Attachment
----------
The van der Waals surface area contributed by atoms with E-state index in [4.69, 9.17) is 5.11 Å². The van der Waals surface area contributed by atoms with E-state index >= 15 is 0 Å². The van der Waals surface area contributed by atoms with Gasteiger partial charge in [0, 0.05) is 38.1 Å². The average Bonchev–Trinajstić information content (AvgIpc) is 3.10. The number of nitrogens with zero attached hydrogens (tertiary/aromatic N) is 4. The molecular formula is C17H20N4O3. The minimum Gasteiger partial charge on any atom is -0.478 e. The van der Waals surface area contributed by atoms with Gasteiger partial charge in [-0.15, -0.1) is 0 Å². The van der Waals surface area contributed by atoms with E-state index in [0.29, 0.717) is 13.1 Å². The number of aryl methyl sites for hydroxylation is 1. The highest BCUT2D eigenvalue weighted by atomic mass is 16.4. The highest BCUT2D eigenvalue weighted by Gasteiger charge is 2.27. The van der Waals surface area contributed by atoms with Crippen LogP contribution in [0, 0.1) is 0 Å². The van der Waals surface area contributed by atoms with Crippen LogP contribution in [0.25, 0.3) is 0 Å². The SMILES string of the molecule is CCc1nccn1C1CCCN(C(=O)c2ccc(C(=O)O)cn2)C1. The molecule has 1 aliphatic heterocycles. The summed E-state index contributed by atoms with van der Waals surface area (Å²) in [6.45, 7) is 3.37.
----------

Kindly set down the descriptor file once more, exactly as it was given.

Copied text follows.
The van der Waals surface area contributed by atoms with E-state index in [4.69, 9.17) is 5.11 Å². The van der Waals surface area contributed by atoms with E-state index >= 15 is 0 Å². The van der Waals surface area contributed by atoms with Gasteiger partial charge in [0, 0.05) is 38.1 Å². The average Bonchev–Trinajstić information content (AvgIpc) is 3.10. The number of nitrogens with zero attached hydrogens (tertiary/aromatic N) is 4. The molecular formula is C17H20N4O3. The minimum Gasteiger partial charge on any atom is -0.478 e. The van der Waals surface area contributed by atoms with Gasteiger partial charge in [-0.15, -0.1) is 0 Å². The van der Waals surface area contributed by atoms with E-state index in [0.29, 0.717) is 13.1 Å². The number of aryl methyl sites for hydroxylation is 1. The highest BCUT2D eigenvalue weighted by atomic mass is 16.4. The highest BCUT2D eigenvalue weighted by Gasteiger charge is 2.27. The van der Waals surface area contributed by atoms with Crippen LogP contribution in [0, 0.1) is 0 Å². The van der Waals surface area contributed by atoms with Crippen LogP contribution in [0.25, 0.3) is 0 Å². The SMILES string of the molecule is CCc1nccn1C1CCCN(C(=O)c2ccc(C(=O)O)cn2)C1. The molecule has 1 aliphatic heterocycles. The summed E-state index contributed by atoms with van der Waals surface area (Å²) in [6.45, 7) is 3.37.